“Lesson number one is get a piano. These days people think nothing of spending a fortune on a computer or flat-screen television, but a piano seems like a luxury. It isn’t. It’s one of the few things you buy for life. There’s not much point in having lessons if there’s no piano to practise on. It’s also a lovely piece of furniture.” Jools Holland
The title of this blog may seem a bit odd as most pianists understand that in order to learn the piano, you must own a piano. Each week, I receive many enquiries from parents and students that want to learn the piano. When I ask what kind of piano they have at home, they seem rather surprised that they need any instrument at all to come for lessons. I appreciate that people want to try it and see how it goes, but to progress from the first lesson to the second, you do need to do some daily practice in order to reinforce the concepts taught in the first lesson and to be ready for the second. So from the very first lesson, it’s vital to have an instrument for practice, whether you hire one or commit to buying one, or are lucky enough to have an instrument already in the house that you wish to play.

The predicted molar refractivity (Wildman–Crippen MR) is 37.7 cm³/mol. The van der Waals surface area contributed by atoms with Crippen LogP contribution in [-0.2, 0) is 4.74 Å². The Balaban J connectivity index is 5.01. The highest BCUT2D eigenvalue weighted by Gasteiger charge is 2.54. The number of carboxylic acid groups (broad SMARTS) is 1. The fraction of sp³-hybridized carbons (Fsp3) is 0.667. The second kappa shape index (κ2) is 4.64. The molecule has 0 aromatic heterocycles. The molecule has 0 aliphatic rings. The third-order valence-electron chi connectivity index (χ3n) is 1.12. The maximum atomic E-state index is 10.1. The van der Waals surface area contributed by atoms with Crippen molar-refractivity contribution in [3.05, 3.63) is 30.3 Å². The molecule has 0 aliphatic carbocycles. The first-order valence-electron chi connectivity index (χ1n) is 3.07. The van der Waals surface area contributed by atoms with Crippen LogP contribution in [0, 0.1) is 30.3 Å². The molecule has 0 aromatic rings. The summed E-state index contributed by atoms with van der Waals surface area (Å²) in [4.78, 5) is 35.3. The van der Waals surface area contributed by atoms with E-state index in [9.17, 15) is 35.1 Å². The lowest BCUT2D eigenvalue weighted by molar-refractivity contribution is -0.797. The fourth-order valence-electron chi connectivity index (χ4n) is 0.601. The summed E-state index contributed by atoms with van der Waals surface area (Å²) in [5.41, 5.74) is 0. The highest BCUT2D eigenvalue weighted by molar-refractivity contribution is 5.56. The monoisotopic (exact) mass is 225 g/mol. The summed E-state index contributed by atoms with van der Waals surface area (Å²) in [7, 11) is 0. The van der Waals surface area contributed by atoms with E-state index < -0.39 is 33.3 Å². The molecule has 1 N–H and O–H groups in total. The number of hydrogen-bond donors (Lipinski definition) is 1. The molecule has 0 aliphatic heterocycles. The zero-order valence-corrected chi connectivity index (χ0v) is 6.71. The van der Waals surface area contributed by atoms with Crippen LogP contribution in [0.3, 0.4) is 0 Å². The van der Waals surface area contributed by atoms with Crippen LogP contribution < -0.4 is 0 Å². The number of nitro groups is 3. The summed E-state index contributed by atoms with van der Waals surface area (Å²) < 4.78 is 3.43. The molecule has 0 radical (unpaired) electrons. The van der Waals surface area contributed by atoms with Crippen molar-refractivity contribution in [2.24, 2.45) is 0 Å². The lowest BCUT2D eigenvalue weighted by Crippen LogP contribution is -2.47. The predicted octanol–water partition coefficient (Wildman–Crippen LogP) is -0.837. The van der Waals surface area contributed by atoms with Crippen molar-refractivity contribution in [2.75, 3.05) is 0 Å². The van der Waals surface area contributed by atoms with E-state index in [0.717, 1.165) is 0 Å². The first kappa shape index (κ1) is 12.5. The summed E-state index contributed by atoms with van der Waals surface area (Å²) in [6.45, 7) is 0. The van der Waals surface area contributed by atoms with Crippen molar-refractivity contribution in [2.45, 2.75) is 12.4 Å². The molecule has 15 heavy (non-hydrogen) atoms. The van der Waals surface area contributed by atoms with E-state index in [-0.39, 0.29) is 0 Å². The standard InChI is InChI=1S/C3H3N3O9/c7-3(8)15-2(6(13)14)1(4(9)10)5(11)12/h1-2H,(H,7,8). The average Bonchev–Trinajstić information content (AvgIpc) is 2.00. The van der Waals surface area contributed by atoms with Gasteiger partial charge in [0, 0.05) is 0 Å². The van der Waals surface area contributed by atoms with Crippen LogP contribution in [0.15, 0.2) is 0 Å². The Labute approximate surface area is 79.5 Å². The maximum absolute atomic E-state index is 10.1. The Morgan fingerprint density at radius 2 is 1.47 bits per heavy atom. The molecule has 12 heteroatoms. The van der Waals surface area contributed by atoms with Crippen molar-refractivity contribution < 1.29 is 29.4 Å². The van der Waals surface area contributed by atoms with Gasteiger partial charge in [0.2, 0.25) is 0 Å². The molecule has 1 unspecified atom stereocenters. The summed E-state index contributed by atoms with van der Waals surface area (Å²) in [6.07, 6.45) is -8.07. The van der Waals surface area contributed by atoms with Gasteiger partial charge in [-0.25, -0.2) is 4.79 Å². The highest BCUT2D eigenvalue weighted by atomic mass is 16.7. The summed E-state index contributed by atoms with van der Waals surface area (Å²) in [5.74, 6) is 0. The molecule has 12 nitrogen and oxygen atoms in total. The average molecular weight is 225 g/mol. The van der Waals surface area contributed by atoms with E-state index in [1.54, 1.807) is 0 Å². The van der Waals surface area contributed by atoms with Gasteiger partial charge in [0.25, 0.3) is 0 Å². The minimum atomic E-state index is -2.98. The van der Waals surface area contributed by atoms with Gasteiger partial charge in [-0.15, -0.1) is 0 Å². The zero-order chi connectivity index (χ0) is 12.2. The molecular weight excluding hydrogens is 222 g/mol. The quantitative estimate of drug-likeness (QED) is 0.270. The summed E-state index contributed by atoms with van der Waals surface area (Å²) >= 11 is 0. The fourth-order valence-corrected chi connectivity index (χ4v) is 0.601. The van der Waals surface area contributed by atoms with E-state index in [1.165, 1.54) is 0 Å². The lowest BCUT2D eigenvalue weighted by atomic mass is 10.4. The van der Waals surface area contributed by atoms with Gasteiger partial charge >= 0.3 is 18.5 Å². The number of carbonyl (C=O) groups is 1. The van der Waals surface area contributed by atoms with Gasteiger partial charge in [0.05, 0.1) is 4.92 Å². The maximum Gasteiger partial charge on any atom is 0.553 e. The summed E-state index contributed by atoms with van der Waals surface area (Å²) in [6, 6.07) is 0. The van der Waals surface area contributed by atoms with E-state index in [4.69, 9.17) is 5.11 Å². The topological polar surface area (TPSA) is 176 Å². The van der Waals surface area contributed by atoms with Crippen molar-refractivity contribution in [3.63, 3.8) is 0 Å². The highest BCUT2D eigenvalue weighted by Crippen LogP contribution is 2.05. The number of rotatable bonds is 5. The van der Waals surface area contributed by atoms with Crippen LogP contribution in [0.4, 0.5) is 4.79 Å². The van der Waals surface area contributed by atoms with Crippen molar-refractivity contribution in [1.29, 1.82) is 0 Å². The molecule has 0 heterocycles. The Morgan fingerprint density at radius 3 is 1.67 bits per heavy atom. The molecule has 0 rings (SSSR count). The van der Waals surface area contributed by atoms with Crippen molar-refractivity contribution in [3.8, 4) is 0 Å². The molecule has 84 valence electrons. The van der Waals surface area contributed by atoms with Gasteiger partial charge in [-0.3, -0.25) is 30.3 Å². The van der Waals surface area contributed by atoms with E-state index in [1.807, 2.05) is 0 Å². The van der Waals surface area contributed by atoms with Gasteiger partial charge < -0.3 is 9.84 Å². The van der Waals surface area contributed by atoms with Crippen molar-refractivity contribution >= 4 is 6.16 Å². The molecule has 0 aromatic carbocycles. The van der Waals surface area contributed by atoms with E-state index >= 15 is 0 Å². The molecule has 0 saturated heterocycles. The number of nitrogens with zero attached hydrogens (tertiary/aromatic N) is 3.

I am a piano teacher. I am not a keyboard teacher. I have a grand piano and I have always played acoustic pianos. The majority of my students have acoustic pianos or very good digital pianos. A few lucky students have grand pianos. My first piano was a Zender upright bought by my parents in 1980, still in excellent condition and currently used by my brother’s children to learn the piano. Over 30 years later, this initial investment of about £1000 in today’s money has passed down a generation and is still going strong. A decent piano, well-maintained will last a lifetime or longer!